Transcript of interview with Woodrow Wilson by Jamie Coughtry, 1989

Metadata

Digital ID
ohr000222
Title
Transcript of interview with Woodrow Wilson by Jamie Coughtry, 1989
Narrator
Material Set
Interviewer
Coughtry, Jamie;
Description
Interview with Woodrow Wilson conducted by Jamie Coughtry in 1989. Born in a Mississippi sawmill town in 1915 to a family that ran a boarding house, Wilson completed high school at a private boarding school and attended two years of junior college before the declining economy forced him into the Civilian Conservation Corps to work as a cook and baker. Migrating west in 1940, Wilson soon settled in Las Vegas, Nevada, where he worked for Basic Magnesium, Inc. He became a prominent Westside community activist, founding a federal credit union and serving as president of the Las Vegas NAACP. Wilson worked for over thirty years as a warehouseman for companies that occupied the Basic Magnesium site. In 1966, he was elected to the state assembly, becoming the first black legislator in the history of Nevada, advocating open housing legislation, anti-discrimination regulations, welfare reform, and civil rights.
Abstract
Woodrow Wilson was born in a sawmill town in Mississippi in 1915, the son of a mill worker. His mother owned and operated boarding houses, and the family was somewhat more prosperous than the average black family of that area and time. Following the eighth grade, Woodrow was sent to a private boarding school to complete his high school education. He went on to finish two years of junior college work, but his plan to get a college degree was thwarted by the declining economy. He entered the Civilian Conservation Corps, was trained as a cook and baker, and became the mess sergeant for a nearby camp. In 1940 Woodrow left Mississippi and the depressed South. He joined the growing migration of Southern blacks who were drawn to employment opportunities offered in the timber industry, public works projects and nascent defense plants of the West. After a year in the timber camp of McNary, Arizona (and a brief sojourn in Chicago), Woodrow traveled to Las Vegas, Nevada, where he found employment with Basic Magnesium, Incorporated (BMI). Thousands of other blacks settled in Las Vegas to work in this major defense plant during World War II, forming a large community known as the Westside. Woodrow Wilson became a prominent citizen of the Westside, active in his church and the local NAACP chapter. He soon found himself speaking out about segregation and the open racism that was common in Las Vegas at that time. Following the war, Mr. Wilson worked for over thirty years as a warehouseman for companies that occupied the old BMI site. He founded a federal credit union on the Westside, was elected president of the Las Vegas NAACP, and became increasingly active politically. In 1966 he was elected to the state assembly, becoming the first black legislator in the history of Nevada. During his three terms he was a vigorous and effective advocate of open housing legislation, anti-discrimination regulations, welfare reform, and civil rights in general. In 1980, Mr. Wilson was elected to the Clark County Commission, from which he resigned in 1984. He continues today to serve as manager and treasurer of the Westside Federal Credit Union. As conducted by Jamie Coughtry, this 1989 oral history concentrates primarily on the struggle for social and political equality by black citizens of Las Vegas, from the 1940s to the present. Within the context of Mr. Wilson's personal experiences, the reader is provided with informative, detailed description and analysis of segregation at BMI, life in the Westside in the 1940s and 1950s, the role of the NAACP in politics, the Moulin Rouge agreement of 1960, race and politics at the state legislature, and a host of other related subjects. This oral history is the second in a series intended to document much of the history of the black community in Las Vegas. The first in the series was the 1988 Lubertha Johnson oral history. For subsequent volumes to be published after 1989, the reader should consult updates to the Oral History Program's Collection Catalog. R. T. King University of Nevada, Reno 1989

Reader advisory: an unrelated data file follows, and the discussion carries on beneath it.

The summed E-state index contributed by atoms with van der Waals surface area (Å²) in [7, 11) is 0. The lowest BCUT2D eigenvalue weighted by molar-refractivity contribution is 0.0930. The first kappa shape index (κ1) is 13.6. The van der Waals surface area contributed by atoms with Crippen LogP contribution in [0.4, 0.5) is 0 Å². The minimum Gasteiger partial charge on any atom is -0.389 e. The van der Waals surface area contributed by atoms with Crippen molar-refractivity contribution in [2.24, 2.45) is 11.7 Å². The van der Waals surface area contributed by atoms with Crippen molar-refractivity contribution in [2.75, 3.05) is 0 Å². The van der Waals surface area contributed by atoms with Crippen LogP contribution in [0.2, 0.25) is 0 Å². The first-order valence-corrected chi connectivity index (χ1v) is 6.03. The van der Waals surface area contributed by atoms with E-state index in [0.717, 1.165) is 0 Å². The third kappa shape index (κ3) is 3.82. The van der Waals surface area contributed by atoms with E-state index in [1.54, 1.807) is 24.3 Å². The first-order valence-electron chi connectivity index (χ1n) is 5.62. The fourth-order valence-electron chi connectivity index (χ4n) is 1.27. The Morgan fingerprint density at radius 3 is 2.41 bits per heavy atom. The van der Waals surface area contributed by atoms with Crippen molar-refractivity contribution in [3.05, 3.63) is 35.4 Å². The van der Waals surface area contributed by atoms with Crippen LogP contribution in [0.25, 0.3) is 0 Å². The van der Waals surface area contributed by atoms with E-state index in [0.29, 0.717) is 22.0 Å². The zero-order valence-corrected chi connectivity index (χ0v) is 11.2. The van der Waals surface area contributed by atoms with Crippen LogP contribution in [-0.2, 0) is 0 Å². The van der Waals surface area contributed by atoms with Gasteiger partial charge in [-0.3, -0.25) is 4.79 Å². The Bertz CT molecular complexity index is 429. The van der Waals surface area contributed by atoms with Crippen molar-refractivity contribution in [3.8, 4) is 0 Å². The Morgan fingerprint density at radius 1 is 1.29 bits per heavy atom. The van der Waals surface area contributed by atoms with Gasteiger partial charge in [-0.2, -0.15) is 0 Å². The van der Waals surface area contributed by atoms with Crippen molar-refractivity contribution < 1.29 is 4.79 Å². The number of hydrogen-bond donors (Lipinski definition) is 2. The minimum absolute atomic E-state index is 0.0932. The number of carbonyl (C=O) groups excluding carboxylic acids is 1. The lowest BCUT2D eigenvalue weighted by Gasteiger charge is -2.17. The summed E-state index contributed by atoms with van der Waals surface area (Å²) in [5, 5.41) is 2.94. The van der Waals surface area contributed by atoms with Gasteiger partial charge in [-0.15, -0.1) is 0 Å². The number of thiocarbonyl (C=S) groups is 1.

Identified Individuals
Identified Corporate Bodies
Identified Neighborhood
Westside;
Neighborhood City / Town
Source
F849 L35 W67x 1990
Original Collection
Original Date (interview)
1989
Subject (FAST)
DC Type
Genre (TGM)
Specific Genre (LCSH)
Language
Rights
This material may be protected by copyright. Personal, including educational and academic, use of this material is without restriction; but acknowledgement of the University of Nevada, Las Vegas, University Libraries is requested whether the use is oral, web or in print. Commercial use of any portion of this material requires permission. For further information please contact Digital Collections: http://digital.library.unlv.edu/contact. This document is an oral history. It is a spoken account of certain events and phenomena recorded at one particular moment and filtered through one individual's life experience, sensibility, and memory. As such, it should be considered a primary source rather than a final, verified, or complete narrative of the events it records.
Digital Publisher
University of Nevada Las Vegas
Digital Collection
Master Extent
1494 x 2512 pixels; 4.98 x 8.373 inches; 9,404,416 bytes; 153 images
Master File Format
Master File Quality
24 bit color; 300 ppi

Cite this Item

When linking to this object, please use the following URL:

http://digital.library.unlv.edu/u?/ohr,484

Tags

Comments

Subscribe to recent comments

There are no comments yet. Be the first to comment below!

Comment on this object